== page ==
Ohio Politics

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Senate panel votes to allow Ohioans to set off fireworks

Our Statehouse reporter Laura Bischoff has been busy in recent weeks covering all the legislation being passed in the lame duck legislature. One interesting issue that came out of committee today would allow Ohioans to legally shoot off the fireworks they buy in the state. Here's her report:


Despite objections from firefighters and safety advocates, an Ohio Senate committee on Tuesday voted in favor of a bill that would allow adults to set off firecrackers, bottle rockets, Roman candles and other consumer fireworks.

Daniel Peart, showroom operations director for Phantom Fireworks in Youngstown, said it’s time Ohio updated its fireworks laws that allow purchasing fireworks only if customers swear they won’t set them off in Ohio and will take them out of state within 48 hours.

“Every year we stand in our consumer fireworks facilities in the state….and they ask us the same question: ‘How can you sell to Ohio residents when they can’t use them?’ And we don’t have that answer,” Peart said. Currently, illegal possession or discharge of fireworks is a first-degree misdemeanor carrying up to a $1,000 fine and six months in jail for first offenses. Senate Bill 386 eliminates what has long been called the ‘Liar’s Law’ and legalizes use by the general public of consumer grade fireworks.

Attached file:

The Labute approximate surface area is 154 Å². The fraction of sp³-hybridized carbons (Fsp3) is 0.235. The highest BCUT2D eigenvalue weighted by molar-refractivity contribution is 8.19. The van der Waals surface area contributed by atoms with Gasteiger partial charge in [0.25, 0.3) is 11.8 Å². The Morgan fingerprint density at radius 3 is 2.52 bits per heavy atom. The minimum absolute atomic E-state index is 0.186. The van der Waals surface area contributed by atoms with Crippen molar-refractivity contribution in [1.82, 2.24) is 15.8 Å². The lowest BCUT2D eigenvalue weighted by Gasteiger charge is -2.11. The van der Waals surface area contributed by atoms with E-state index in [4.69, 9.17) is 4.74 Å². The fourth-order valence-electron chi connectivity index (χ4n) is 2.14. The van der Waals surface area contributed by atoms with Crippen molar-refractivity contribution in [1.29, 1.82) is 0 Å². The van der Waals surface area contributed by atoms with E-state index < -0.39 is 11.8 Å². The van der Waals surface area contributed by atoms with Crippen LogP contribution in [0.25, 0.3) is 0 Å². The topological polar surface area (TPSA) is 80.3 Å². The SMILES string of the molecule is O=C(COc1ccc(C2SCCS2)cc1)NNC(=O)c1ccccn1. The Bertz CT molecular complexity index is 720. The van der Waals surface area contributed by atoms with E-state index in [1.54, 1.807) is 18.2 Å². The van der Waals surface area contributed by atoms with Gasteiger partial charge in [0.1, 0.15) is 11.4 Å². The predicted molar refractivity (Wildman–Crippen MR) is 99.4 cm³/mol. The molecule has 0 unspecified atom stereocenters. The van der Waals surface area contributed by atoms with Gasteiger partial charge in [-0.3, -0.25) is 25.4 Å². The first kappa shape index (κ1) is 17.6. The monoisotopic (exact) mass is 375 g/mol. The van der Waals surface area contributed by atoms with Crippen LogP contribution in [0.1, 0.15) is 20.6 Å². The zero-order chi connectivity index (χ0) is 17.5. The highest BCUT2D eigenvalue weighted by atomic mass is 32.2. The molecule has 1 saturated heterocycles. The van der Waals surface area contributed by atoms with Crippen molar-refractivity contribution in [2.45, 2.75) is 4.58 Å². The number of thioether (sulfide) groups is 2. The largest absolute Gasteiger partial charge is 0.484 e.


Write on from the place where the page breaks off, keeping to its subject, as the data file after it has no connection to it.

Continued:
Patricia Holsinger of South Point spoke out against the bill, telling lawmakers the horrifying story of how her elderly parents died in a house fire caused by an illegal firework that landed on their roof in July 2014.

“It was the worst night of my life,” she said. She called the bill “crazy because once those fireworks are lit they have no direction, you don’t know which path they’re going to take and it may be something enjoyable for your family but it may end up it someone else’s yard or on someone else’s roof that can’t fight the fire themselves.”

Also opposing the bill is Prevent Blindness, the Ohio Academy of Family Physicians, the Ohio Ophthalmological Society, Ohio Fire Officials Association and pediatricians. Opponents contend that there is no safe way to set off consumer fireworks.

The bill also extends a long-standing moratorium on licenses to manufacture and sell fireworks to 2018. Bruce Blom of the Ohio Pyrotechnic Arts Guild said he supports the bill but opposes the moratorium, which he says locks up the market for a state-approved oligarchy.

The bill is expected to receive a Senate floor vote Tuesday.


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